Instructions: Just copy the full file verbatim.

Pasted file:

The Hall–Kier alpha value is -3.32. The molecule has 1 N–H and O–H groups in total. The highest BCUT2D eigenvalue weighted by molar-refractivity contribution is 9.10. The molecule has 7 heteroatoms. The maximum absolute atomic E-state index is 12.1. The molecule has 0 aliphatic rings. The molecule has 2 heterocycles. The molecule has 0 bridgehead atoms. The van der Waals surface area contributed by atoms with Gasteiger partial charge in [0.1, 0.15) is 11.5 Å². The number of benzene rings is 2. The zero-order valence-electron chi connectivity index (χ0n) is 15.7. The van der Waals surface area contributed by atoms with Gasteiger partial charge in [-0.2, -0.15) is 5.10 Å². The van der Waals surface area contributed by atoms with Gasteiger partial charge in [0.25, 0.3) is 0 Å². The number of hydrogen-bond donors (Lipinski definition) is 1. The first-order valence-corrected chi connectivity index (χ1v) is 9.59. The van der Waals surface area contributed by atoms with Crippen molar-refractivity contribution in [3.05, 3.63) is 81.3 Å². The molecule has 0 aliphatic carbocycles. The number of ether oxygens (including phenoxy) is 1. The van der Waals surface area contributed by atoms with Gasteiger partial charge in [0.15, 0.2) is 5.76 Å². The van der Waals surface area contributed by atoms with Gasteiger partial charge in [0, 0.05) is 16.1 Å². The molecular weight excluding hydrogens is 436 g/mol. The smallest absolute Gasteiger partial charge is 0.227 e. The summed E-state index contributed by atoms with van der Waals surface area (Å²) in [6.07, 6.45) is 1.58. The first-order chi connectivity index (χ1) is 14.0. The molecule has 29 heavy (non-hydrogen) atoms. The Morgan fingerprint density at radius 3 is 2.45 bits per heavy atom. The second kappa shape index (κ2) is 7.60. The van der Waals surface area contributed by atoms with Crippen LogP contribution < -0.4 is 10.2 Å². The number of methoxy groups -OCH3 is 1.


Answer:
The Hall–Kier alpha value is -3.32. The molecule has 1 N–H and O–H groups in total. The highest BCUT2D eigenvalue weighted by molar-refractivity contribution is 9.10. The molecule has 7 heteroatoms. The maximum absolute atomic E-state index is 12.1. The molecule has 0 aliphatic rings. The molecule has 2 heterocycles. The molecule has 0 bridgehead atoms. The van der Waals surface area contributed by atoms with Gasteiger partial charge in [0.1, 0.15) is 11.5 Å². The number of benzene rings is 2. The zero-order valence-electron chi connectivity index (χ0n) is 15.7. The van der Waals surface area contributed by atoms with Gasteiger partial charge in [-0.2, -0.15) is 5.10 Å². The van der Waals surface area contributed by atoms with Gasteiger partial charge in [0.25, 0.3) is 0 Å². The number of hydrogen-bond donors (Lipinski definition) is 1. The first-order valence-corrected chi connectivity index (χ1v) is 9.59. The van der Waals surface area contributed by atoms with Crippen molar-refractivity contribution in [3.05, 3.63) is 81.3 Å². The molecule has 0 aliphatic carbocycles. The number of ether oxygens (including phenoxy) is 1. The van der Waals surface area contributed by atoms with Gasteiger partial charge in [0.15, 0.2) is 5.76 Å². The van der Waals surface area contributed by atoms with Gasteiger partial charge in [0, 0.05) is 16.1 Å². The molecular weight excluding hydrogens is 436 g/mol. The smallest absolute Gasteiger partial charge is 0.227 e. The summed E-state index contributed by atoms with van der Waals surface area (Å²) in [6.07, 6.45) is 1.58. The first-order chi connectivity index (χ1) is 14.0. The molecule has 29 heavy (non-hydrogen) atoms. The Morgan fingerprint density at radius 3 is 2.45 bits per heavy atom. The second kappa shape index (κ2) is 7.60. The van der Waals surface area contributed by atoms with Crippen LogP contribution < -0.4 is 10.2 Å². The number of methoxy groups -OCH3 is 1.